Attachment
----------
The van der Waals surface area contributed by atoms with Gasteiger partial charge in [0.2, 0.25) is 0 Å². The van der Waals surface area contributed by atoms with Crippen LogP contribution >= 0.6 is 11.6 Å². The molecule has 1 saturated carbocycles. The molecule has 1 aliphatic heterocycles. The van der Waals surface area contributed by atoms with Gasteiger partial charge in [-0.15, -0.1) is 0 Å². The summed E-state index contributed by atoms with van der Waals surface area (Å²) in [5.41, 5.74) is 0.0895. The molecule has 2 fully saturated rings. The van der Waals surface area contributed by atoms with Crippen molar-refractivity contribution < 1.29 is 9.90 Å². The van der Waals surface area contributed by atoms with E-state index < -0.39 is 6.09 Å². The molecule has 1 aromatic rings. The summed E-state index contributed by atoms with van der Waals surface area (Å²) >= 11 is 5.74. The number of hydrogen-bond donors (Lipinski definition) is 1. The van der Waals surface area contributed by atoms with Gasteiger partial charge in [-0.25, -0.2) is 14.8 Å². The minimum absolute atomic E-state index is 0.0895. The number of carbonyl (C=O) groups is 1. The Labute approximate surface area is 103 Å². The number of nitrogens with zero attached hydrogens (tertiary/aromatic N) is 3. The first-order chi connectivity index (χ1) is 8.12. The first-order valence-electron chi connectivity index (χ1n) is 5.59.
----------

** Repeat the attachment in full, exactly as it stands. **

The van der Waals surface area contributed by atoms with Gasteiger partial charge in [0.2, 0.25) is 0 Å². The van der Waals surface area contributed by atoms with Crippen LogP contribution >= 0.6 is 11.6 Å². The molecule has 1 saturated carbocycles. The molecule has 1 aliphatic heterocycles. The van der Waals surface area contributed by atoms with Gasteiger partial charge in [-0.15, -0.1) is 0 Å². The summed E-state index contributed by atoms with van der Waals surface area (Å²) in [5.41, 5.74) is 0.0895. The molecule has 2 fully saturated rings. The van der Waals surface area contributed by atoms with Crippen molar-refractivity contribution < 1.29 is 9.90 Å². The van der Waals surface area contributed by atoms with E-state index < -0.39 is 6.09 Å². The molecule has 1 aromatic rings. The summed E-state index contributed by atoms with van der Waals surface area (Å²) >= 11 is 5.74. The number of hydrogen-bond donors (Lipinski definition) is 1. The van der Waals surface area contributed by atoms with Gasteiger partial charge in [-0.25, -0.2) is 14.8 Å². The minimum absolute atomic E-state index is 0.0895. The number of carbonyl (C=O) groups is 1. The Labute approximate surface area is 103 Å². The number of nitrogens with zero attached hydrogens (tertiary/aromatic N) is 3. The first-order chi connectivity index (χ1) is 8.12. The first-order valence-electron chi connectivity index (χ1n) is 5.59.